Soul Care: Daily Giveaway #3


Congrats to those who have already won this great book: Jessica B & Erin M.!!!

This week, I'm giving away a wonderful book by Steven W. Smith, called Embracing Soul Care: Making Space For What Matters Most.  I've been writing a series sharing ideas and encouragement from the book, and Mr. Smith wrote and offered  FIVE copies for me to give away through Making Home!  

Today is the 3rd giveaway.  Every day this week you will have an opportunity to win this book.  Each day, I'm asking you to answer one question in the comments & leave your name & e-mail information (so that I can get in contact with you if you win)!


In the book, Smith writes:
"Valley times of the soul can be unpredictable.  We don't know what is ahead.  Valleys are experienced, not escaped.  We endure the lows, feel the agony, and hope for a way out.  These are times of aloneness, yet for those in Christ, the awareness of our traveling companion makes all the difference."

Of course, we've all experienced valley times.  Some of my hardest days were described perfectly by Smith-- "experienced, but not escaped."  TODAY, the question is:
From YOUR "valley" experiences, what help is needed by someone enduring/experiencing a prolonged valley time?  Essentially, what help could/did someone have offered to you (in a valley time) that would have truly been a welcomed blessing?  What can others learn from your valley times?

*** Contest Details: Entries will be taken until 8pm CST, at which point I will use a random number generator to select the winner.  I will announce the winner both in the comments of this post & at the top of tomorrow's post.  ***


Don't forget to LEAVE A COMMENT w/ your answer, name, and e-mail address!!!

22 comments:

Allie said...

A faithful friend--one who will call on you (whether by email, phone, or a night in or out), listen to you, encourage you, and share truth gently. -Allie, gabeandallie@gmail.com.

Deborah said...

Like I said yesterday, I'm not sure I've had a real "valley" moment as described in the book, but I have had some difficult times that I couldn't work my way through; I just had to experience them until God brought me out. During those times, the most helpful thing for me was to be in touch with others who had gone or were going through a similar situation. Everyone goes through difficult events alone, but you're never the first, and just knowing that helps you to realize that there will be an end, that you will come through it, and that things will be better.

Deborah
reflectionsqa@gmail.com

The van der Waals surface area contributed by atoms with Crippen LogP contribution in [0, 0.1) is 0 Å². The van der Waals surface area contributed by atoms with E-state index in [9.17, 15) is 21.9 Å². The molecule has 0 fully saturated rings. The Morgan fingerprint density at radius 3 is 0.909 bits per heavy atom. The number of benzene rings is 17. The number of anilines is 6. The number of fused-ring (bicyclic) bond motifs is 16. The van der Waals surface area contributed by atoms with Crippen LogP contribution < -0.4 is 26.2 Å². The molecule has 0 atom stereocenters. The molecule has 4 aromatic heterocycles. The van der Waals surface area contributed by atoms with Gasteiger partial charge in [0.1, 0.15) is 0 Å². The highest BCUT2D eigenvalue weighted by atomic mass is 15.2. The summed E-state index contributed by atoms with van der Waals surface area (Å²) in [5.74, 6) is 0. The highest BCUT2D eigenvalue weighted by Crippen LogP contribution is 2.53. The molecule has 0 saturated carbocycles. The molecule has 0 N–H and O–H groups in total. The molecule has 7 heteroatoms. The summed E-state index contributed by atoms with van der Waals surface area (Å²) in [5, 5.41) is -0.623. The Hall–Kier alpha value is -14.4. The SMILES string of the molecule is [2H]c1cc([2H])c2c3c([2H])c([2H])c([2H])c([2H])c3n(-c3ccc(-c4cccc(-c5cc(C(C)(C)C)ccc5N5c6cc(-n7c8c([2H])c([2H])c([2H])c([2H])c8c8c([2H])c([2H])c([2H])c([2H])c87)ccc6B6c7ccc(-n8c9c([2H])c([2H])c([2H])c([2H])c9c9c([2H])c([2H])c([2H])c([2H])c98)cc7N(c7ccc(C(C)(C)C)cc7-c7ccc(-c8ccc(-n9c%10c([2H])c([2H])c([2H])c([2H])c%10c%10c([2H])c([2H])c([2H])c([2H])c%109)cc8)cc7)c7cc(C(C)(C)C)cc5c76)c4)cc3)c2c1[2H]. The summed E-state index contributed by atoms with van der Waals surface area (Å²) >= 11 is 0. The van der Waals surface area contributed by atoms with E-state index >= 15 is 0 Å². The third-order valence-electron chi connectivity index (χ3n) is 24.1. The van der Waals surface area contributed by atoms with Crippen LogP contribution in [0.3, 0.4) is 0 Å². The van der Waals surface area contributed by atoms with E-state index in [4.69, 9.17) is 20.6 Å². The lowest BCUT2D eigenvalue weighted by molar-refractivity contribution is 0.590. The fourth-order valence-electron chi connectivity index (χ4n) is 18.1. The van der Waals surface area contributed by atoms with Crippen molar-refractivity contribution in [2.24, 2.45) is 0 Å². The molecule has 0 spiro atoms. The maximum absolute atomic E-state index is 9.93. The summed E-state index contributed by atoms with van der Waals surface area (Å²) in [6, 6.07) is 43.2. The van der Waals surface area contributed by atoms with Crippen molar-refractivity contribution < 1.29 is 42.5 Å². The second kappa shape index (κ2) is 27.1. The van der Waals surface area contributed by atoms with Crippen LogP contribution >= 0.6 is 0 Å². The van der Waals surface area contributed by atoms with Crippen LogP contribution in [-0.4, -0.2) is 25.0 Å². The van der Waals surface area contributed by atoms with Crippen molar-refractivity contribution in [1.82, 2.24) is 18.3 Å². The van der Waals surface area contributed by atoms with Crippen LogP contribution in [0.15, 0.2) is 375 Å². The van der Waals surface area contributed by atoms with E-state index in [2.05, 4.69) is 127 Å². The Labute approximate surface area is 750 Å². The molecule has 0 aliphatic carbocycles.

Anonymous said...

Valley times are physically tiring. I need more sleep, which means I need other to pick up a few jobs. But I'm also spiritually tired, which needs someone to take the initiative to open the bible for me and with me, just read a short bit and encourage me with it. Some times even that is too hard to do yourself.
Caroline E

Jamie Butts said...

Hmm. So, once I was in this valley that was pretty suffocating and overwhelming at the time. My sweet little sister, only 16 at the time, I think, wrote me a note I still have today. It was about 2% her words, and 98% a long quote from Pilgrim's Progress where Hopeful encourages Christian. That was HUGE for me! Also, in valleys, I have this one friend who will talk it through with me but also purposes to talk about other things, which helps me not be so consumed. In marriage, it's helpful when friends help you focus on His grace and your sin and steer you away from focusing on your spouse's sins. My life would have looked different (in a bad way) if I had somehow avoided the valleys instead of experienced them. In the valleys, you see the Lord and know His strength, which gives sweet assurance of your salvation, as you are left scratching your head, and wondering how you could have survived without divine Help!

Jamie Butts
mrsjamiebutts@gmail.com

Anonymous said...

I think I have been in a valley for a LOOONG time financially. It has been really helpful to have various people affirm my stay-at-home choice and offer to pray for us (my husband in particular to be better employed).
Jennifer
jbedwards2@aol.com

sandra said...

When I'm in the valley, I need more alone time and The Word constantly coming at me through: reading scripture, listening to praise music, downloading a sermon to watch at night after the kids go to bed, writing scriptures and posting them on the fridge, mirrors, etc. And I need more exercise which is really solitude.

Anonymous said...

for me - worship has been so helpful! finding songs that specifically speak to my specific valley does wonders!! blessings!
~ Ali mcnabbfam@highrange.org

OurCrazyFarm said...

Just being there is one of the best things people have done as we currently walk through our valley. People so often think that their words have to be perfect, but often times their presence is what matters.

Thanks for hosting the giveaways!
Terri

Rather than an email, you can contact me by leaving a comment at:

http://ourcrazyfarm.blogspot.com/

Kate said...

Dang it, I neglected to enter yesterday. These are all great questions.

I was just last night having a time of despair about certain circumstances in our life. I'll answer in the present tense, LOL. How *do* I want someone to help me in a time like this? I want someone to tell me that that there *is* an end in sight. Granted, I do not like it when someone says it in a trite way, like, "Oh I just know everything will work out fine. You'll see, things always work themselves out." Uh, no they don't. Life is not a sitcom episode, God does not promise us a life on earth where things always get better.